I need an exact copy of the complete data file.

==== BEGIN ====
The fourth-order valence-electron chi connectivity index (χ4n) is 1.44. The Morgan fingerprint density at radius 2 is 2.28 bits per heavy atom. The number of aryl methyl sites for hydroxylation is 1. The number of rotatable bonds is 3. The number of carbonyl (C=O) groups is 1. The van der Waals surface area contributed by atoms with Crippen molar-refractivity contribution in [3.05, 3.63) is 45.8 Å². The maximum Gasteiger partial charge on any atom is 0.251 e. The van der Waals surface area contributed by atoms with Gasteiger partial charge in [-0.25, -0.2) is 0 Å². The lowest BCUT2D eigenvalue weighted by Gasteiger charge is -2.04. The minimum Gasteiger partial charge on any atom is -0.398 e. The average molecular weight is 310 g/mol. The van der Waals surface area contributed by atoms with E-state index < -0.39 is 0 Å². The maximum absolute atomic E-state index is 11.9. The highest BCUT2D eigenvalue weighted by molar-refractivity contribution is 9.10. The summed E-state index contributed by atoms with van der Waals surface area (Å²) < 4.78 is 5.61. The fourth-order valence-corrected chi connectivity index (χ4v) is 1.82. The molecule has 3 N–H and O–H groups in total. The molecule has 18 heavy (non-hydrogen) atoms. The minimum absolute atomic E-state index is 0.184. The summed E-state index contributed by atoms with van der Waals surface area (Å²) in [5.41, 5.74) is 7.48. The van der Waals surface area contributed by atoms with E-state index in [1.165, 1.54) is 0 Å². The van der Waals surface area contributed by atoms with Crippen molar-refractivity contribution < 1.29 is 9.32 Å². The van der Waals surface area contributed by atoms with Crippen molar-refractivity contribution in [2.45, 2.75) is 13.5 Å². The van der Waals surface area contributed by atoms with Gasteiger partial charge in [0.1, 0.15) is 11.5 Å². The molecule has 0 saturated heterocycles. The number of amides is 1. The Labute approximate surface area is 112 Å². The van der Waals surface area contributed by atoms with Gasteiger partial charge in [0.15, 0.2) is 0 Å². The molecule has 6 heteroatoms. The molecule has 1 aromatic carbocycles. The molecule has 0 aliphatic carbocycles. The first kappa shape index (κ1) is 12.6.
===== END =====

The fourth-order valence-electron chi connectivity index (χ4n) is 1.44. The Morgan fingerprint density at radius 2 is 2.28 bits per heavy atom. The number of aryl methyl sites for hydroxylation is 1. The number of rotatable bonds is 3. The number of carbonyl (C=O) groups is 1. The van der Waals surface area contributed by atoms with Crippen molar-refractivity contribution in [3.05, 3.63) is 45.8 Å². The maximum Gasteiger partial charge on any atom is 0.251 e. The van der Waals surface area contributed by atoms with Gasteiger partial charge in [-0.25, -0.2) is 0 Å². The lowest BCUT2D eigenvalue weighted by Gasteiger charge is -2.04. The minimum Gasteiger partial charge on any atom is -0.398 e. The average molecular weight is 310 g/mol. The van der Waals surface area contributed by atoms with E-state index < -0.39 is 0 Å². The maximum absolute atomic E-state index is 11.9. The highest BCUT2D eigenvalue weighted by molar-refractivity contribution is 9.10. The summed E-state index contributed by atoms with van der Waals surface area (Å²) < 4.78 is 5.61. The fourth-order valence-corrected chi connectivity index (χ4v) is 1.82. The molecule has 3 N–H and O–H groups in total. The molecule has 18 heavy (non-hydrogen) atoms. The minimum absolute atomic E-state index is 0.184. The summed E-state index contributed by atoms with van der Waals surface area (Å²) in [5.41, 5.74) is 7.48. The van der Waals surface area contributed by atoms with E-state index in [1.165, 1.54) is 0 Å². The van der Waals surface area contributed by atoms with Crippen molar-refractivity contribution < 1.29 is 9.32 Å². The van der Waals surface area contributed by atoms with Crippen molar-refractivity contribution in [2.45, 2.75) is 13.5 Å². The van der Waals surface area contributed by atoms with Gasteiger partial charge in [0.1, 0.15) is 11.5 Å². The molecule has 0 saturated heterocycles. The number of amides is 1. The Labute approximate surface area is 112 Å². The van der Waals surface area contributed by atoms with Gasteiger partial charge in [0.15, 0.2) is 0 Å². The molecule has 6 heteroatoms. The molecule has 1 aromatic carbocycles. The molecule has 0 aliphatic carbocycles. The first kappa shape index (κ1) is 12.6.